Crackdown on voter fraud announced for Tower Hamlets

By Rob Virtue on January 24, 2014 10:31 AM |

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Police, voting chiefs and the council have signed up to a protocol in a bid to rid Tower Hamlets of election fraud allegations.

It comes following concerns made during the 2010 campaign and in by-elections, while the borough has also been highlighted by the Electoral Commission as 'vulnerable' to vote rigging.

Details of the unique agreement ahead of this May's election were announced at the Tower Hamlets council chamber on Friday morning.

There will be a dedicated email address for agents and candidates to report concerns, while the Tower Hamlets returning officer said there will also be much closer scrutiny of voting registers.

Meanwhile, at polling stations there will be a greater police presence preventing large groups gathering.

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Borough Commander Chief Superintendent Dave Stringer said: "I want to send a very strong message we are proactively looking for people who may be seeking to take part in electoral malpractice.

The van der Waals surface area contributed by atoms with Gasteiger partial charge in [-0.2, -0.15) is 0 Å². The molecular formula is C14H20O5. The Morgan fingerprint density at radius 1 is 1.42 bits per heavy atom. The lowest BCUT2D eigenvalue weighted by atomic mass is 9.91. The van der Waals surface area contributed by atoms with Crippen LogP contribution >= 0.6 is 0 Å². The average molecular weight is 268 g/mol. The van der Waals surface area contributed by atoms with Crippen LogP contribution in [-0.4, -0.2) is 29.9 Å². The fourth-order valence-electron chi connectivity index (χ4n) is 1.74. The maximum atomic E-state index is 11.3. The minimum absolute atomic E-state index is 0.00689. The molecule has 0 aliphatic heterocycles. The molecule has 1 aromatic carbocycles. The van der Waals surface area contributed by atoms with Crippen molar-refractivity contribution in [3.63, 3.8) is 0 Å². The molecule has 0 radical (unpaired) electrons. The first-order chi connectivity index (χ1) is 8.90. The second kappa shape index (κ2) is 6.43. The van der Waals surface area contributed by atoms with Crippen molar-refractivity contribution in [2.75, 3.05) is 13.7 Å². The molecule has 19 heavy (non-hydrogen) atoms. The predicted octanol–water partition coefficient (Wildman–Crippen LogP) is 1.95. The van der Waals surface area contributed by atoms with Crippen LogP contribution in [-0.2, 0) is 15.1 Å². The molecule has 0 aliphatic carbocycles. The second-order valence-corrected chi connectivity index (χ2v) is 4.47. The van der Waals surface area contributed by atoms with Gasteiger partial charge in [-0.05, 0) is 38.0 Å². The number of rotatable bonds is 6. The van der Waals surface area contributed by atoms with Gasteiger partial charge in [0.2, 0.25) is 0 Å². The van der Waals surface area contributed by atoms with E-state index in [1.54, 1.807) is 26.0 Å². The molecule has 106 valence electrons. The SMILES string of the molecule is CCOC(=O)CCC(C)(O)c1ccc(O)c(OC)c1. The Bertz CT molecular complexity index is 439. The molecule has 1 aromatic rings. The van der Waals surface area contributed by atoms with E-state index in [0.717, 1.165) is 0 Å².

"There will be a large police presence on the day to ensure people feel confident and comfortable in the process."

In a bid to minimalise intimidation, each candidate will be allowed a maximum of two activists outside the polling station.

Regarding voter fraud, the council's returning officer John Williams said there would be thorough checks carried out ahead of the upcoming election, following previous allegations of irregularities in the register.

"Letters will go to every address in Tower Hamlets once the register has been finalised in February to confirm who is registered and to make changes if it is wrong," he said.

"There will then be a number of personal checks by officers who will go to addresses if there are doubts about that property. Any addresses with six or more electors will be visited by officers twice in the run-up to the election."

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Emailed allegations - to an address due to be released next month - will go to the returning officer and be investigated fully and responded to within 24 hours, while concerns passed to the police will see the complainant receive a response within 48 hours.

Mr Williams said all major parties in Tower Hamlets have indicated their support for the protocol.

Also speaking at the launch, Tom Hawthorn of the Electoral Commission said: "There have been protocols before but none of them have gone as far as this one does."

He added the commission would 'closely monitor the situation' and would say if it thought further action needed to be taken.

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